25 January 2016

Africa: Eating Stink Bugs Could Boost Health in Africa

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Title image of Kiro'o Games' Aurion: Legacy of the Kori-Odan (top), South African cricketer Kagiso Rabada (bottom-left) and art by Ugandan artist Richard Musinguzi (bottom-right)

A new study has identified essential nutrients in an edible insect known as stink bug and suggests it as an alternative food source to help meet the dietary demands of an increasing human population.

The study, published in the PloS ONE journal on 5 January, resulted from funding from the German Academic Exchange Service to aid postdoctoral fellowships in African centres of excellence.

Researchers from Kenya and Zimbabwe collected stink bugs - known scientifically as Encosternumdelegorguei - from Jiri Forest in south-eastern Zimbabwe during June 2014, when the insect's abdominal fat composition is at its highest.

The researchers created four harvesting quadrants that covered the entire forest. In each quadrant, they harvested the stink bug from branches of ten randomly selected trees. The researchers searched for chemical components such as antioxidants, amino acids, essential fatty acids and toxins.

"We found high protein, fatty acids and anti-inflammatory chemicals such as flavonoids content," says Baldwyn Torto, a scientist at the Kenya-based International Centre for Insect Physiology and Ecology (icipe) and a corresponding author of the study. He adds that the edible stink bug has the potential to help lessen nutrient-deficient communities in Africa where vegetables and animal sources may be limited.

The researchers identified seven essential fatty acids for human nutrition and health out of the ten they found, four flavonoids and 12 amino acids, including two considered to be the most limiting in cereal-based diets.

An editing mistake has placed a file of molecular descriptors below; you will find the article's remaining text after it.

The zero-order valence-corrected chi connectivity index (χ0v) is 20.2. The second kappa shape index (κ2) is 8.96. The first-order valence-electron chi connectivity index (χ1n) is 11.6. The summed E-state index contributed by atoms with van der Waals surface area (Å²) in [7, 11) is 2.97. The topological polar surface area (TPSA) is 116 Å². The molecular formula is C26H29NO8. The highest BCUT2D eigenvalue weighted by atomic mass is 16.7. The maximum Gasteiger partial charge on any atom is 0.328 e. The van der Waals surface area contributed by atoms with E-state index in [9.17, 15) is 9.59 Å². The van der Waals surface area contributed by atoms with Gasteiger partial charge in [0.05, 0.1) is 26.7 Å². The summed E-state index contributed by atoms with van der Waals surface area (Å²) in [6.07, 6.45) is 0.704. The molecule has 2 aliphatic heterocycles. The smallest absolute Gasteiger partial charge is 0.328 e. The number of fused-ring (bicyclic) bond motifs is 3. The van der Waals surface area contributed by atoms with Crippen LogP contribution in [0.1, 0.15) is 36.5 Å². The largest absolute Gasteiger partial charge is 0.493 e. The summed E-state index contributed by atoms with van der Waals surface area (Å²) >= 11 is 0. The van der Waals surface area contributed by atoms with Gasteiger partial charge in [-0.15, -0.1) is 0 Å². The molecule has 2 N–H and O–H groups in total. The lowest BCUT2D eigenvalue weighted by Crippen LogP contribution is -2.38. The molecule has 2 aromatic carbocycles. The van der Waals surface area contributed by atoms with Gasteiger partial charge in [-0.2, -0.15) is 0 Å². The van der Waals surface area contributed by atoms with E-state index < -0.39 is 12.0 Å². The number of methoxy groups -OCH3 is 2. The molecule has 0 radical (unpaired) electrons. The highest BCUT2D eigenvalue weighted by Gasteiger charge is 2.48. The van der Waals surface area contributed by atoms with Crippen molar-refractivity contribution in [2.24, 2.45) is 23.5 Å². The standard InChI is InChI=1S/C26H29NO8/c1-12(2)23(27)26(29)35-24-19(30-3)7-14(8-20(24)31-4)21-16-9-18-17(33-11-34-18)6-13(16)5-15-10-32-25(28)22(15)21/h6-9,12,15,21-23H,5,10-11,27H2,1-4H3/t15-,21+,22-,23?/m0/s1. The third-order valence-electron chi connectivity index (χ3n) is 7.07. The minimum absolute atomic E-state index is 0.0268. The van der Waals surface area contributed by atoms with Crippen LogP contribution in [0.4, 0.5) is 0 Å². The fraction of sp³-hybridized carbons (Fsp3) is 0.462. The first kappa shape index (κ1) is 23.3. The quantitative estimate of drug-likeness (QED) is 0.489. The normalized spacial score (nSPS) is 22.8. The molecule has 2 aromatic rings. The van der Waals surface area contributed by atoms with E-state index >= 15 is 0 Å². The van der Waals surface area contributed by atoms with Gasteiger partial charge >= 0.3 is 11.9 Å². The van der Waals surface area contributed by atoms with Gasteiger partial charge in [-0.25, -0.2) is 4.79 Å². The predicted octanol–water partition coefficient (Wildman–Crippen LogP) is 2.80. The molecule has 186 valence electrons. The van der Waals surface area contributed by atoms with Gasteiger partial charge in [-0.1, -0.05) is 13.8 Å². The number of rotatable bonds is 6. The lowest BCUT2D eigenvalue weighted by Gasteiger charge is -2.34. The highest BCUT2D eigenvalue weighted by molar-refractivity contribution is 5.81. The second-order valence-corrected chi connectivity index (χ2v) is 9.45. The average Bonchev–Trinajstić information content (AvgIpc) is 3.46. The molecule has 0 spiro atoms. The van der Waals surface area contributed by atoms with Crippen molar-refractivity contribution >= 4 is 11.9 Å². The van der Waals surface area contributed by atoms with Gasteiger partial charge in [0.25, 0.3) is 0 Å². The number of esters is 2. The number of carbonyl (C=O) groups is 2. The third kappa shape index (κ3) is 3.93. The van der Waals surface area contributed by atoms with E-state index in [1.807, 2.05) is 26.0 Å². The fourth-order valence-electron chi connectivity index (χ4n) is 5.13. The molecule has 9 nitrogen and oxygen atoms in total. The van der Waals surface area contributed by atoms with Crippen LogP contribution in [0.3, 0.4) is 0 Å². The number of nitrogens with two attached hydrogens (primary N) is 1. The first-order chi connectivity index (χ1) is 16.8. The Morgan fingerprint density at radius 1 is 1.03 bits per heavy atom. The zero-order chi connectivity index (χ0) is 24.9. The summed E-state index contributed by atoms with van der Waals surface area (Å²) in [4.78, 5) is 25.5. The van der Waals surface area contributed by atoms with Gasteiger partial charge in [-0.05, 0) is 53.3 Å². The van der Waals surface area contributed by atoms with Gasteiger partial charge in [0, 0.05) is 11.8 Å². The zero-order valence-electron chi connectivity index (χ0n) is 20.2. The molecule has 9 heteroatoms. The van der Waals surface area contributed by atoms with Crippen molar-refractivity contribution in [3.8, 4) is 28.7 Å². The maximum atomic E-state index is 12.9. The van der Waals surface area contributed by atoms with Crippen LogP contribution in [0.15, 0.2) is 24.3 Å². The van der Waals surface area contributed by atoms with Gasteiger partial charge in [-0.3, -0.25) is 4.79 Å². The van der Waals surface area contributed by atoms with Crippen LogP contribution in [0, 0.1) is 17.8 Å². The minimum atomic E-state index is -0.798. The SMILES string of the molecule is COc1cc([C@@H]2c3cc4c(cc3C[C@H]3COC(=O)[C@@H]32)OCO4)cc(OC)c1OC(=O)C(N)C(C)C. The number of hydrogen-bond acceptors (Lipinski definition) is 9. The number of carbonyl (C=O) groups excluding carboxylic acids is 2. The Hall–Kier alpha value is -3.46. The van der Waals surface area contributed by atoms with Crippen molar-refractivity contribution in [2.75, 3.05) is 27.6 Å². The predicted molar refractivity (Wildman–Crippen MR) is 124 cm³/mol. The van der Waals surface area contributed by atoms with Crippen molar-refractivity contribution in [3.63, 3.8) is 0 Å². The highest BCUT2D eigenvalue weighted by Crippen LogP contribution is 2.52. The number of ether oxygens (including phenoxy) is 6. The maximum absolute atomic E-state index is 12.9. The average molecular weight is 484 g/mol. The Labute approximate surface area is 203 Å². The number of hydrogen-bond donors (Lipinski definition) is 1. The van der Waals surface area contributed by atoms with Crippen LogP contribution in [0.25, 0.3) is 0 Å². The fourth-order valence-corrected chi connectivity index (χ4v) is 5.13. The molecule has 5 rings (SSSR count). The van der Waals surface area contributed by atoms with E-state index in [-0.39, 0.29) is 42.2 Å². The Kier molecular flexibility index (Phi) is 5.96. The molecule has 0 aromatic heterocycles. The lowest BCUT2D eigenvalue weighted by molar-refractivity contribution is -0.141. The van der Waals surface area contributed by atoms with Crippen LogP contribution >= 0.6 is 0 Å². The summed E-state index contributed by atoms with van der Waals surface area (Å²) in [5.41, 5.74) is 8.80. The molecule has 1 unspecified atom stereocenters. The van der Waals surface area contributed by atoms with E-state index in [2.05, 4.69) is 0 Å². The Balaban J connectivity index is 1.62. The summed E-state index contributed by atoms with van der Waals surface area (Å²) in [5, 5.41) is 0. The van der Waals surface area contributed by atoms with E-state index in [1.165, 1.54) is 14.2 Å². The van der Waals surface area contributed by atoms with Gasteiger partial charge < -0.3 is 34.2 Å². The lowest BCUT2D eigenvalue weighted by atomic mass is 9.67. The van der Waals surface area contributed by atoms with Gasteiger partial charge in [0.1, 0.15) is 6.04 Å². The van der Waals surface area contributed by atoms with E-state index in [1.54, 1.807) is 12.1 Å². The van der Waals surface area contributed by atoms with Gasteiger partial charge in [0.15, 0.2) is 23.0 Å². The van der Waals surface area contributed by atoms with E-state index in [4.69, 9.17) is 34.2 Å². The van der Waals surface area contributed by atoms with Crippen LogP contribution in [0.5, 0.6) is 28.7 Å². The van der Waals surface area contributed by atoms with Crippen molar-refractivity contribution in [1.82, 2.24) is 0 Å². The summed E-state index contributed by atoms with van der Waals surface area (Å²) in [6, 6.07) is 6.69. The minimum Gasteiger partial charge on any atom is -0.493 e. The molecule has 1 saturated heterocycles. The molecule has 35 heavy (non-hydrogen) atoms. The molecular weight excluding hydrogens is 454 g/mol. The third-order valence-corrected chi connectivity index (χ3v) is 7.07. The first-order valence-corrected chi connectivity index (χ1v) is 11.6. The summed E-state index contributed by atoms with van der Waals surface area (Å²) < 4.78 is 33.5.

The stink bug gets its name from the liquid it ejects when threatened, which smells strongly but is not dangerous.

According to the UN Food and Agriculture Organization, producing 70 per cent more food could help satisfy the estimated 9 billion human population by 2050. Edible insects could contribute to the world's food security, says Torto, adding that most communities do not know which edible insects are truly nutritional and have beneficial effects on human health.

"This is what inspired our research to contribute to food security and income generation among the communities ... across the African continent. Some of the traditional foods, including insects such as the edible stink bug, are highly nutritious and beneficial to human health and should be promoted into mainstream diets," Torto tells SciDev.Net.

"We further recommend the creation of a database of all insects consumed across Africa to allow scientists to investigate their nutritional and health benefits and to develop methods for their mass rearing and processing," he says.

Stacia Nordin, agriculture and nutrition education specialist for the USAID (United States Agency for International Development) Feed the Future project in Malawi, concurs with the observation that edible insects are often a source of high-quality source of proteins, fats, vitamins and minerals, with the potential to improve nutrition.

However, she points out that good food safety standards need to be in place before insects can become a food source for the masses. "Food safety is paramount from production through processing, storage and consumption," she says.

This piece was produced by SciDev.Net's Sub-Saharan Africa English desk.


Robert Musundire and others Aflatoxin contamination detected in nutrient and anti-oxidant rich edible stink bug stored in recycled grain containers (PloS ONE, 5 January 2016)

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